Let go by Roosters to Storm’s hellish pre-season and an NRL premiership

The freak training accident which prematurely ended the career of Rory Kostjasyn is well known but his story has only been partly told.

While he started his first-grade career with the Melbourne Storm in 2010, the Central Coast product could've been one who of the many players who slip through the cracks.

Predominantly a half in his junior days, Kostjasyn moved to Sydney with a couple of friends at the age of 18 after earning a deal.

But like everything in his career, he did it the hard way.

"A few people said I should go down and open trial for the Roosters SG Ball. I played the invitational trial, then got a training trial and earned a spot and a Jersey Flegg contract which led to another contract and a fulltime contract," the 31-year-old told the Our Town Our Team podcast.

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A Sydney Roosters fan growing up, Kostjasyn was rubbing shoulders at the junior level with some players who would go on to carve out extraordinary careers.

Mitchell Pearce was one of them.

The current Newcastle skipper was a baby-faced teen with a wealth of potential.

"I'm pretty sure Junior's first year of Jersey Flegg at the Roosters was my first year although he was only 17, everybody knew how good a player he was and how good he was going to be," he said.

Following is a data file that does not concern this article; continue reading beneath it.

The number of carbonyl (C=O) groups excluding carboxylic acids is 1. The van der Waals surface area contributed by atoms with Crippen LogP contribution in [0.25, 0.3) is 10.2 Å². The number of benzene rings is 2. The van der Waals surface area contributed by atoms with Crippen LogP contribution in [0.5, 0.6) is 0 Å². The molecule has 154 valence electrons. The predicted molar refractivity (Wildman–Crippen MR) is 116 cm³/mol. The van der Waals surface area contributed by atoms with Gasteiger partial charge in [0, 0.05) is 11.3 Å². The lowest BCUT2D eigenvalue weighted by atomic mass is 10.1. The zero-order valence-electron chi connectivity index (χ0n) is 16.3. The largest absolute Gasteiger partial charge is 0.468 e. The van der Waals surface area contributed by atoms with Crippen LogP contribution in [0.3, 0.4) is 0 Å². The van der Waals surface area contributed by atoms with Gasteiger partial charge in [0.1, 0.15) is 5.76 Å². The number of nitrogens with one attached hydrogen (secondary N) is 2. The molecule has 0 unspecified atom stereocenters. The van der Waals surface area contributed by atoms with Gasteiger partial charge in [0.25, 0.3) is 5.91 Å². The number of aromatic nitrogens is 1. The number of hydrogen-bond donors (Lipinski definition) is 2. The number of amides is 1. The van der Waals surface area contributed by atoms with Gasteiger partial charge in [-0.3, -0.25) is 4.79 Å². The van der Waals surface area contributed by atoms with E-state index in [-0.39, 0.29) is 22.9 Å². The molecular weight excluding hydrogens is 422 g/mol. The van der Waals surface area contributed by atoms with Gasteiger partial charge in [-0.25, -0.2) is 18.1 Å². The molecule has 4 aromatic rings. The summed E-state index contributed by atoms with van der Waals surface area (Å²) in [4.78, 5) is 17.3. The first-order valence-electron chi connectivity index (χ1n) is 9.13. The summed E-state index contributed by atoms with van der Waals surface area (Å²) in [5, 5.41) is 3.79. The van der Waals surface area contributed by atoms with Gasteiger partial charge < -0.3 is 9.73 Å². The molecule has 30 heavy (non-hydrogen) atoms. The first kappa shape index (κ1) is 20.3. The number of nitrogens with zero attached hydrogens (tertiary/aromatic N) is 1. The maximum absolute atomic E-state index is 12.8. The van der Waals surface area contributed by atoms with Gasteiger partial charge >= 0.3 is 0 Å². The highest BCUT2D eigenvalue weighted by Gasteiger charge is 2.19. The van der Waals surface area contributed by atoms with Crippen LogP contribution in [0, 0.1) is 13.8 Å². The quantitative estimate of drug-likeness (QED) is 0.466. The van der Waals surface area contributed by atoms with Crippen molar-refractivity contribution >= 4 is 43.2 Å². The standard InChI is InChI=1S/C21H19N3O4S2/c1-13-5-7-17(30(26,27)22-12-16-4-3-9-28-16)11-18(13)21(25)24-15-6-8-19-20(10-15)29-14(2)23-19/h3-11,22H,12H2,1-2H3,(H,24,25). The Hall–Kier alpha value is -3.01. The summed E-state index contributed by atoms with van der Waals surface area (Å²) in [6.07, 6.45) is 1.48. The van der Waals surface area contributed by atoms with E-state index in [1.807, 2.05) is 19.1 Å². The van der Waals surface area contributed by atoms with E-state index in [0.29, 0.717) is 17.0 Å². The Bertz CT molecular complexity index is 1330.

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"The next year or the year after he debuted. He's now played Origin and is a premiership winner."

While Pearce's career took off in Bondi, Kostjasyn, who went full-time in 2008 under his favourite player Brad Fittler, had stalled.

He thought the dream was over.

Unsigned, he was set to turn 22 that year and had planned on backpacking around Europe until Melbourne presented him with an opportunity.

"I probably made my path the hard way," he said.

"My first year fulltime, I didn't have the best year. I didn't debut and didn't get re-signed.


"At the time, Melbourne had their feeder club on the Central Coast. I got a call shortly after the (2008) season from someone at Melbourne saying they'd like me to play for the feeder club. They said we'll keep an eye on you and if you go well, we'll give you a train and trial leading into the 2010 season."